Oct. is spooky, the markets are not
October 13, 2017
It has been 332 days since the Standard & Poor's 500 (S&P 500) Index experienced a 5 percent drop, reported Barron's. If there isn't a selloff on Monday or Tuesday, this will become the longest rally without such a drop.
During this period, the Index has gained 33 percent. Think about that for a moment: 33 percent over 332 days. By Barron's calculations, the market has gained less than 0.1 percent per day. That's a very slow rate of increase, relatively speaking. The longest-ever rally without a 5 percent drop, which began in November 1994, was accompanied by a gain of 56 percent or 0.17 percent per day.
The most recent issue of The Economist pondered the phenomenon of the slow-as-molasses bull market that has pushed asset prices higher:
"No one would mistake the bloodless run-up in global stock markets, credit, and property over the past eight years for a reprise of the 'roaring 20s,' or even an echo of the dotcom mania of the late 1990s. Yet only at the peak of those two bubbles has America's S&P 500 been higher as a multiple of earnings measured over a ten-year cycle. Rarely have creditors demanded so little insurance against default, even on the riskiest 'junk' bonds. And rarely have property prices around the world towered so high…the world is in the throes of a bull market in everything."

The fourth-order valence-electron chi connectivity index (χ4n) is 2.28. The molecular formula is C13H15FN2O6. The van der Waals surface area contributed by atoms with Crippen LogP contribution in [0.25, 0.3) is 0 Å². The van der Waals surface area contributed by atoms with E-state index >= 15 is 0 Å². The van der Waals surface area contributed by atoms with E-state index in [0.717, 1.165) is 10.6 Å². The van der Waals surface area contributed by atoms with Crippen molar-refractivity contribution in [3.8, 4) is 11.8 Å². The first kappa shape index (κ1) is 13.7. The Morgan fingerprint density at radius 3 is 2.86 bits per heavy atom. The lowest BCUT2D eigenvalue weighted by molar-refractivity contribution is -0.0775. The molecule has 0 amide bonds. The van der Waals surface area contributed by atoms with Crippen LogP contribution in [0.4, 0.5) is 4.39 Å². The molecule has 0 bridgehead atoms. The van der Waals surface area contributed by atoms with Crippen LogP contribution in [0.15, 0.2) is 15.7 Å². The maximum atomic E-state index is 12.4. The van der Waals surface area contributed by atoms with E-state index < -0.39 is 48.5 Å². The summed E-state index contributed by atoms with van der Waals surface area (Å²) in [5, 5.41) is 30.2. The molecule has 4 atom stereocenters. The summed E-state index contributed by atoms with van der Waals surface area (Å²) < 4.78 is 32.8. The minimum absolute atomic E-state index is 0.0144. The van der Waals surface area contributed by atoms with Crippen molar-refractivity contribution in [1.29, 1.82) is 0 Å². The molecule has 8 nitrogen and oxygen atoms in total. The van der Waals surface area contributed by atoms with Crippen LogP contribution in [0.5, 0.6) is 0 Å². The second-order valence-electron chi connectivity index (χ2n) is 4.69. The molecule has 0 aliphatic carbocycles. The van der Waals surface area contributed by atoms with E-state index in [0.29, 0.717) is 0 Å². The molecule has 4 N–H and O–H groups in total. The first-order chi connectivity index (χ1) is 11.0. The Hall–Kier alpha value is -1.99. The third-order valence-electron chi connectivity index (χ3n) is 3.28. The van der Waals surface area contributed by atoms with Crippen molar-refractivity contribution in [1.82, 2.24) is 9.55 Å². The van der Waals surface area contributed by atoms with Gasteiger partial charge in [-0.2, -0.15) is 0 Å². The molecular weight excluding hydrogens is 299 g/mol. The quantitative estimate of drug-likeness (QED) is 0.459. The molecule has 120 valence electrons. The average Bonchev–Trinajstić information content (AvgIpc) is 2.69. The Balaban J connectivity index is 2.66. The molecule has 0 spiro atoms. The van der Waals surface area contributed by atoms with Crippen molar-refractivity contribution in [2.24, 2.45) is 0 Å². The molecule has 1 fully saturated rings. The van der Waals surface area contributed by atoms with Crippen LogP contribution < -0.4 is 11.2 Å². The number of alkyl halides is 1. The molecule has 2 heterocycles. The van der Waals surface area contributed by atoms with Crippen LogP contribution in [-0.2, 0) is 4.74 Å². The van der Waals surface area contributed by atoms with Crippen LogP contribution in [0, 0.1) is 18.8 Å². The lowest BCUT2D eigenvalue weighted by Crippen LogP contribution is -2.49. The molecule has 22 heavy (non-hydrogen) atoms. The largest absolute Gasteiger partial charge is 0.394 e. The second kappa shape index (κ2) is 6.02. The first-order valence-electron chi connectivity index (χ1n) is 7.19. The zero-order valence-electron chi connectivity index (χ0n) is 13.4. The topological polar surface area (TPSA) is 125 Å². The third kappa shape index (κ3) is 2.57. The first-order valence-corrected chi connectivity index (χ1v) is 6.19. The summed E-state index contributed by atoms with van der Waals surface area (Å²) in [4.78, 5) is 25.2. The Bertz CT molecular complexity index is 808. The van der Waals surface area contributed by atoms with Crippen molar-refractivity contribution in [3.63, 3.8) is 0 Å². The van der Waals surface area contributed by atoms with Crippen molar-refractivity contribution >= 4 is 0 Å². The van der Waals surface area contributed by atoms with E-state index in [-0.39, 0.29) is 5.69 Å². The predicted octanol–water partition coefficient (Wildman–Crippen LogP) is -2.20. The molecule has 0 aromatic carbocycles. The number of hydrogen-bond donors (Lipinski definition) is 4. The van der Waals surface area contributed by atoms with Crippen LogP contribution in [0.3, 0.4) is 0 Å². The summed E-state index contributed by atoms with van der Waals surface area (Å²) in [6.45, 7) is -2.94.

It would be a mistake to assume asset prices will continue to move higher indefinitely. One characteristic that may signal the onset of a bear market is investor euphoria, and we haven't seen that. The most recent American Association of Individual Investors' Sentiment Survey showed 2.3 percent more investors were bullish last week, pushing the total to 35.6 percent. That's still well below the historic average of 38.5 percent.
ZOMBIE TOURISM: Zombies have a special place in the heart of pop culture. The undead are pivotal characters in books, movies, games, and television shows. The practical can read The Zombie Survival Guide. Thrill seekers can binge on The Walking Dead. Anyone looking for a laugh can watch Shaun of the Dead or Zombieland.
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National Geographic has identified several travel destinations that are steeped in zombie legend:
Haiti. American zombie culture appears to have origins in Haiti, where slaves believed death would reunite them with their gods and homelands. The exception was suicide. If slaves took their own lives, they "would be forced to remain in their bodies, soulless, and continue to work the plantations."
Greece. In Greece and elsewhere, folklore historians have found anyone who died of plague or was cursed, murdered, or born on an inauspicious day, could potentially rise from the dead. Some archeology digs have found graves with skeletons weighted by rocks or millstones.
D. Scott Peterson is CEO and head investment manager for Peterson Wealth Management. If you wish to contact him call 775-673-1100 or visit PetersonWM.com.
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